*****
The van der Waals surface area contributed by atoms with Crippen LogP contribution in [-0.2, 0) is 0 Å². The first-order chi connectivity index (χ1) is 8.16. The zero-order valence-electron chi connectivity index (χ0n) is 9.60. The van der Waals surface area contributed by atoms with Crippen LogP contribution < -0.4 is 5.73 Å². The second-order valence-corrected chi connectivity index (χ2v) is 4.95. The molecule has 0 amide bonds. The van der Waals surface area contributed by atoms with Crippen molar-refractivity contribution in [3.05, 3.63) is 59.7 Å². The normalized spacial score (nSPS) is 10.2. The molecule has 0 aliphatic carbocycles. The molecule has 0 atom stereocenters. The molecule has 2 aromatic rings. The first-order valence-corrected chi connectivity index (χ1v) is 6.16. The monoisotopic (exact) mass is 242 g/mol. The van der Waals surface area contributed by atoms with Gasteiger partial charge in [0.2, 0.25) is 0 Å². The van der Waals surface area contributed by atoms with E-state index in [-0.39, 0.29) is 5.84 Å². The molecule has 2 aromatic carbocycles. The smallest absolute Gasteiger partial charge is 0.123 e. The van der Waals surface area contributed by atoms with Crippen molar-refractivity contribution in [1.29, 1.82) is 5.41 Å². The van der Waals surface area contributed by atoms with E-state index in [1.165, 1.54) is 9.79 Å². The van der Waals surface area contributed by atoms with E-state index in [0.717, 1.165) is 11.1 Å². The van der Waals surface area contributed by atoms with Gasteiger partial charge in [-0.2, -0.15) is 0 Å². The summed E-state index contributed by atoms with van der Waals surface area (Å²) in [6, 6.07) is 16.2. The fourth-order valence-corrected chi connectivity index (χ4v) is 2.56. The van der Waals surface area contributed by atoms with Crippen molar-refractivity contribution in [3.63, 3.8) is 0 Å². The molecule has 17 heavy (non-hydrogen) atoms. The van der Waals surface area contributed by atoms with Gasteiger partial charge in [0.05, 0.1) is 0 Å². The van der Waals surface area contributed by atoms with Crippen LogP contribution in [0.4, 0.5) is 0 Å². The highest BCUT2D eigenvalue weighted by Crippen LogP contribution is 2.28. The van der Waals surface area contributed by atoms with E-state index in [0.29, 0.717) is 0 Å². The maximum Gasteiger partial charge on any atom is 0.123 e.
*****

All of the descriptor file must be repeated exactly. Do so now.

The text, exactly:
The van der Waals surface area contributed by atoms with Crippen LogP contribution in [-0.2, 0) is 0 Å². The first-order chi connectivity index (χ1) is 8.16. The zero-order valence-electron chi connectivity index (χ0n) is 9.60. The van der Waals surface area contributed by atoms with Crippen LogP contribution < -0.4 is 5.73 Å². The second-order valence-corrected chi connectivity index (χ2v) is 4.95. The molecule has 0 amide bonds. The van der Waals surface area contributed by atoms with Crippen molar-refractivity contribution in [3.05, 3.63) is 59.7 Å². The normalized spacial score (nSPS) is 10.2. The molecule has 0 aliphatic carbocycles. The molecule has 0 atom stereocenters. The molecule has 2 aromatic rings. The first-order valence-corrected chi connectivity index (χ1v) is 6.16. The monoisotopic (exact) mass is 242 g/mol. The van der Waals surface area contributed by atoms with Gasteiger partial charge in [0.2, 0.25) is 0 Å². The van der Waals surface area contributed by atoms with E-state index in [-0.39, 0.29) is 5.84 Å². The molecule has 2 aromatic carbocycles. The smallest absolute Gasteiger partial charge is 0.123 e. The van der Waals surface area contributed by atoms with Crippen molar-refractivity contribution in [1.29, 1.82) is 5.41 Å². The van der Waals surface area contributed by atoms with E-state index in [1.165, 1.54) is 9.79 Å². The van der Waals surface area contributed by atoms with E-state index in [0.717, 1.165) is 11.1 Å². The van der Waals surface area contributed by atoms with Gasteiger partial charge in [-0.2, -0.15) is 0 Å². The summed E-state index contributed by atoms with van der Waals surface area (Å²) in [6, 6.07) is 16.2. The fourth-order valence-corrected chi connectivity index (χ4v) is 2.56. The van der Waals surface area contributed by atoms with Crippen molar-refractivity contribution in [3.63, 3.8) is 0 Å². The molecule has 17 heavy (non-hydrogen) atoms. The van der Waals surface area contributed by atoms with Gasteiger partial charge in [0.05, 0.1) is 0 Å². The van der Waals surface area contributed by atoms with Crippen LogP contribution in [0.4, 0.5) is 0 Å². The highest BCUT2D eigenvalue weighted by Crippen LogP contribution is 2.28. The van der Waals surface area contributed by atoms with E-state index in [0.29, 0.717) is 0 Å². The maximum Gasteiger partial charge on any atom is 0.123 e.